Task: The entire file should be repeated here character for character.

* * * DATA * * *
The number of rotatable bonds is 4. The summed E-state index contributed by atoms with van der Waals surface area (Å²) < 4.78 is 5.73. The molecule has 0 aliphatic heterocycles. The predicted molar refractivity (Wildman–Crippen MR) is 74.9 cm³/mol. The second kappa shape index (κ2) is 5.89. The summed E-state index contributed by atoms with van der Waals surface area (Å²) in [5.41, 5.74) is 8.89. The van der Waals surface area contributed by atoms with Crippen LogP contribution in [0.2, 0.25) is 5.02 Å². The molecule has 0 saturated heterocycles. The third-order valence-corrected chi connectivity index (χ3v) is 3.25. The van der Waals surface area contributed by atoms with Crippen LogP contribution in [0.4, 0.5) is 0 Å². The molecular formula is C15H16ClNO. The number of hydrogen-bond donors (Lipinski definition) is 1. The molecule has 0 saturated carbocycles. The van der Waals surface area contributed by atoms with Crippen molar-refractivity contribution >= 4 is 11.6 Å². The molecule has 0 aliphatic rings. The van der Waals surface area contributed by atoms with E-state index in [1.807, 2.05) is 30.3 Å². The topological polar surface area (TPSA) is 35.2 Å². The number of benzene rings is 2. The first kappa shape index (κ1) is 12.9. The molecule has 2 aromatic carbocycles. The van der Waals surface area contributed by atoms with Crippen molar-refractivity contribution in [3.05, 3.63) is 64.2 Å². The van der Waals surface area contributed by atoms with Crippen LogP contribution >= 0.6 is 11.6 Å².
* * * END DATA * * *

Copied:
The number of rotatable bonds is 4. The summed E-state index contributed by atoms with van der Waals surface area (Å²) < 4.78 is 5.73. The molecule has 0 aliphatic heterocycles. The predicted molar refractivity (Wildman–Crippen MR) is 74.9 cm³/mol. The second kappa shape index (κ2) is 5.89. The summed E-state index contributed by atoms with van der Waals surface area (Å²) in [5.41, 5.74) is 8.89. The van der Waals surface area contributed by atoms with Crippen LogP contribution in [0.2, 0.25) is 5.02 Å². The molecule has 0 saturated heterocycles. The third-order valence-corrected chi connectivity index (χ3v) is 3.25. The van der Waals surface area contributed by atoms with Crippen LogP contribution in [0.4, 0.5) is 0 Å². The molecular formula is C15H16ClNO. The number of hydrogen-bond donors (Lipinski definition) is 1. The molecule has 0 saturated carbocycles. The van der Waals surface area contributed by atoms with Crippen molar-refractivity contribution >= 4 is 11.6 Å². The molecule has 0 aliphatic rings. The van der Waals surface area contributed by atoms with E-state index in [1.807, 2.05) is 30.3 Å². The topological polar surface area (TPSA) is 35.2 Å². The number of benzene rings is 2. The first kappa shape index (κ1) is 12.9. The molecule has 2 aromatic carbocycles. The van der Waals surface area contributed by atoms with Crippen molar-refractivity contribution in [3.05, 3.63) is 64.2 Å². The van der Waals surface area contributed by atoms with Crippen LogP contribution >= 0.6 is 11.6 Å².